Albert Pujols has a jersey in Cooperstown, at least two listings in the baseball record book, a half-dozen gloves to accommodate his defensive versatility and the credentials to claim—though his unwavering humility would never allow him to do so—that he is having the greatest rookie season in the history of the sport. To his lengthy list of first-year achievements, the St. Louis Cardinals phenom added a stunner last Friday night: He made normally grave St. Louis manager Tony La Russa break into a wild celebration.
Having watched his team squander 4-0 and 5-4 leads over the lowly Pittsburgh Pirates, La Russa had a sinking feeling as Pujols batted with the bases loaded in the ninth inning with the score tied at 5-5. "I thought, We've put such a load on him all year, this is the situation for a double-play ball. There's not a great chance to get the run home," La Russa would say later.
On the third pitch from Pittsburgh righthander Omar Olivares—a diving sinker on the inside corner—Pujols golfed a grand slam that lifted the Cardinals to their eighth straight victory and sent La Russa into a whooping hysteria. "I lost my cool," La Russa said in his office. "The whole dugout erupted. He did it again."
The home run capped a five-RBI night for Pujols (his second such performance in four days) and gave him 14 RBIs in five games. He would drive in another run the next night, going 2 for 4 as St. Louis extended its winning streak to nine with a 4-1 victory. Pressing himself to come up with yet another description for Pujols's bang-up season, La Russa tried "incredible," realized he'd probably tossed that word around before and moved on to "obscene." Thankfully, he stopped there.
Talk about your wild Cards. Although Pittsburgh finally cooled St. Louis, ending its nine-game winning streak on Sunday with a 2-1 victory, the Cardinals still were 28-10 since Aug. 9. Much of the Cardinals' performance this year defies belief, including how they morphed in six weeks from a dispirited, mediocre ball club into a playoff contender, how they built the winningest rotation in the National League with the aid of a 170-pound rookie southpaw and a postseason-starved journeyman whom no team claimed on waivers, and how, amid all that, the greatest active home run hitter could feel as useless as a tailor in a nudist camp.
However, the most improbable aspect of this improbable season, which at week's end left St. Louis with a three-game lead over the San Francisco Giants, its closest pursuer for the National League wild-card berth, is the 21-year-old Pujols, who came to spring training as a nonroster player with one year of minor league experience, all but three games of it in Class A ball. Through Sunday, Seattle Mariners rightfielder Ichiro Suzuki was leading the American League in batting (.348) and was only eight hits shy of the rookie record of 233 set by Joe Jackson in 1911, but the impact of Pujols, who is six years younger than Ichiro, has been more powerful. At week's end Pujols was hitting .335, fourth in the National League and the best mark of any righthanded hitter in baseball; he had 36 home runs, leaving him two short of the league's rookie record, shared by Wally Berger and Frank Robinson (sidebar, page 47); he had more extra-base hits (83) and RBIs (126, with the record-breaking 120th prompting a request from the Hall of Fame for his jersey) than any other National League rookie ever; and he needed only 10 total bases to tie the league mark (352) set by Dick Allen in 1964.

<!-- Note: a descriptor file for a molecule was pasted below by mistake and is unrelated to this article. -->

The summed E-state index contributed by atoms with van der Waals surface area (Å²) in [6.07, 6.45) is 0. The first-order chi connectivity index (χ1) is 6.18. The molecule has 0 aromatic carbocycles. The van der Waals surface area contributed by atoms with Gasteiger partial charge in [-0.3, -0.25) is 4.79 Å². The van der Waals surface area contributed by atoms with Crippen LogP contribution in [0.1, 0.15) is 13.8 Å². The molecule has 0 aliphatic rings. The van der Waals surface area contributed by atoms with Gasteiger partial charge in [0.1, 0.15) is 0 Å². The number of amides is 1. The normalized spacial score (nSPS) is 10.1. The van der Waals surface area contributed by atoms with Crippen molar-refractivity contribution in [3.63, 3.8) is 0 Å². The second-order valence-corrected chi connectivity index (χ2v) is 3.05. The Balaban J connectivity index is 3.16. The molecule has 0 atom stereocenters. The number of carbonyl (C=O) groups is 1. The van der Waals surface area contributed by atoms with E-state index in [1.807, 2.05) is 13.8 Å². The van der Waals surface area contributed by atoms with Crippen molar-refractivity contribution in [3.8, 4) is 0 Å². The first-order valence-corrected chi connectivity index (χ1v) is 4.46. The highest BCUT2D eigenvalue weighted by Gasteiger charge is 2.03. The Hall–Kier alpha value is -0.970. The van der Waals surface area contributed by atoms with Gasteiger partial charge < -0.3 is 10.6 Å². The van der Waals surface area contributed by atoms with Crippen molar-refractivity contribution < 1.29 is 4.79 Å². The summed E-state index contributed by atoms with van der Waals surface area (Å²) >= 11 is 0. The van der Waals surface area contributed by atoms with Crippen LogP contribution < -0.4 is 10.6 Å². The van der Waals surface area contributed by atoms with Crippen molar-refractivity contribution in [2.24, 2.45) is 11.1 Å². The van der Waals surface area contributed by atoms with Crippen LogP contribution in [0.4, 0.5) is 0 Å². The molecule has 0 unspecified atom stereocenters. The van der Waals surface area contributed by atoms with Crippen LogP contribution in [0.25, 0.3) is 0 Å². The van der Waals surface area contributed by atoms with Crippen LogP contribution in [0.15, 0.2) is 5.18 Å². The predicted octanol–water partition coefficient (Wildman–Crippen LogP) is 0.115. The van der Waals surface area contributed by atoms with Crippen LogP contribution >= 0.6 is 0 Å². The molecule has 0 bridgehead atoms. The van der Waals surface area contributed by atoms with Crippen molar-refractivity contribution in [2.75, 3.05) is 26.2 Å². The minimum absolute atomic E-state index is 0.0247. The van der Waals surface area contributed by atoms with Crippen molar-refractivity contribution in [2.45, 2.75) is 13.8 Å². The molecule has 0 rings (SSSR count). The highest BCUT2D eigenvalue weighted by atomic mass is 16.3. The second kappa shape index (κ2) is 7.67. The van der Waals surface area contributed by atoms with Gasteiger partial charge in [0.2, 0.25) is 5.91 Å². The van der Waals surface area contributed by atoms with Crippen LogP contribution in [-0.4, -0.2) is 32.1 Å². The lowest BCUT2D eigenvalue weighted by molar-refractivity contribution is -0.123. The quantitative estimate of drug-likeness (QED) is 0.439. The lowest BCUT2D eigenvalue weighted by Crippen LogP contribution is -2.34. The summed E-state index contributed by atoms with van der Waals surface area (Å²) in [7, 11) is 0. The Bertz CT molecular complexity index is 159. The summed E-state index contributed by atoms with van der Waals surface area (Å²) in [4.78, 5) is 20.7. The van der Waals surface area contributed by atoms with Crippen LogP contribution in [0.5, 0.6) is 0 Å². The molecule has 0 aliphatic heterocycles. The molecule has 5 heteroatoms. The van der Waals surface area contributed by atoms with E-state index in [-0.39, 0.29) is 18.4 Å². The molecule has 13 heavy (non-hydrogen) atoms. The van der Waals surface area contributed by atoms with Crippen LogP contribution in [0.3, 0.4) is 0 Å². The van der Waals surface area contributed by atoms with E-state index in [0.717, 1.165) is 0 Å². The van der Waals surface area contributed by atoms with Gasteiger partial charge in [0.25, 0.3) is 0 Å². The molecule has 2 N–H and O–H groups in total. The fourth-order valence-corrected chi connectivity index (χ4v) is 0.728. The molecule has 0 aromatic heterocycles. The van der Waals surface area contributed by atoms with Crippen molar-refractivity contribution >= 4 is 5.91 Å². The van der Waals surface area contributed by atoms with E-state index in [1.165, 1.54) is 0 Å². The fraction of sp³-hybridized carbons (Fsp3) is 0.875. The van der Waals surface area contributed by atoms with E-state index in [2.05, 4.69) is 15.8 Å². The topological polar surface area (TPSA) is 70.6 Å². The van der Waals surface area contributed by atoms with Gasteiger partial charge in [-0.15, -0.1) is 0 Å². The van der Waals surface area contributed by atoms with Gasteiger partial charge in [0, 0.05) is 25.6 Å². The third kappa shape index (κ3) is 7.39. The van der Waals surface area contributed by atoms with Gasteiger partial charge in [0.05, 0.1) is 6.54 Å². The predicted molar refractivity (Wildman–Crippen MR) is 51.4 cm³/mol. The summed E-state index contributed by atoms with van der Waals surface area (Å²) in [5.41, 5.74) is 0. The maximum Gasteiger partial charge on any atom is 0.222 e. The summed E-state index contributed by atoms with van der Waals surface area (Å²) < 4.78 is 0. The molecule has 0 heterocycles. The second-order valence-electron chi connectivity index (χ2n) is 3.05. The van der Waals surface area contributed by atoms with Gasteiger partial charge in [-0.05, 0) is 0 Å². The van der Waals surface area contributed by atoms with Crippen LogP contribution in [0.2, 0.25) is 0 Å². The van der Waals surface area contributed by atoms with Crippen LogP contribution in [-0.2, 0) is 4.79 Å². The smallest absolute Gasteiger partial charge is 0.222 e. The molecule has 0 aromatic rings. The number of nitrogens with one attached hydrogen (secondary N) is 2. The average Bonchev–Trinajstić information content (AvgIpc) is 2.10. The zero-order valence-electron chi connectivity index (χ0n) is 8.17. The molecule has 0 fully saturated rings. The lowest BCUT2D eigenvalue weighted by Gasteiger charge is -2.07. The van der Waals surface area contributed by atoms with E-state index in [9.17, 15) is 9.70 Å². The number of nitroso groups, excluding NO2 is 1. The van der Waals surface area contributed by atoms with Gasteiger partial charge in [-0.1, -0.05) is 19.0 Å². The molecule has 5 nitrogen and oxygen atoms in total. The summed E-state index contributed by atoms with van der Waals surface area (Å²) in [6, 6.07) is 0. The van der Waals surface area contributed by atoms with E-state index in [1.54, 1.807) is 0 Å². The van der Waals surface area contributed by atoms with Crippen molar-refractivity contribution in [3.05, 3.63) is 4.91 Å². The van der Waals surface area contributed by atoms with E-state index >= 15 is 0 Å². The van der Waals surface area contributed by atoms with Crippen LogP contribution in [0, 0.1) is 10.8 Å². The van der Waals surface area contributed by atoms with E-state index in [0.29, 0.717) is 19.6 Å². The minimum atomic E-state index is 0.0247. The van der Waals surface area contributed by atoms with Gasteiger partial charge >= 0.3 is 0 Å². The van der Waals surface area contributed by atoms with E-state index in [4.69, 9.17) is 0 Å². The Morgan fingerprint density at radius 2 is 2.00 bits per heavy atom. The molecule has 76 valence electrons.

Only one rookie, Hal Trosky of the 1934 Cleveland Indians, has hit 35 home runs while batting better than .320. Given his numbers through Sunday, Pujols is a virtual cinch to join him—and to have better on-base (.408 to .388) and slugging (.623 to .598) percentages than Trosky did. A lock for the National League Rookie of the Year award, Pujols has thrust himself into the running for the MVP award as well. Only Fred Lynn ( Boston Red Sox, 1975) has won both awards in the same year. The testimonials have already begun.
"I've had many great players have MVP-caliber seasons," La Russa says. " Carlton Fisk, Harold Baines, Jose Canseco, Mark McGwire, Rickey Henderson. And maybe I'm guilty of putting more emphasis on what's happened most recently, but what this kid has done is the greatest performance of any position player I've ever seen."
Says Pittsburgh manager Lloyd McClendon, "I've never seen anything like it. He's quick to the ball with his bat, he hits to al fields, he rarely goes outside the strike zone and no situation seems to rattle him. This young man has a chance to be quite a force for some time in this league."
"He's a freak," St. Louis second baseman Fernando Vi�a says of Pujols. "You don't walk into baseball and do what he's done.'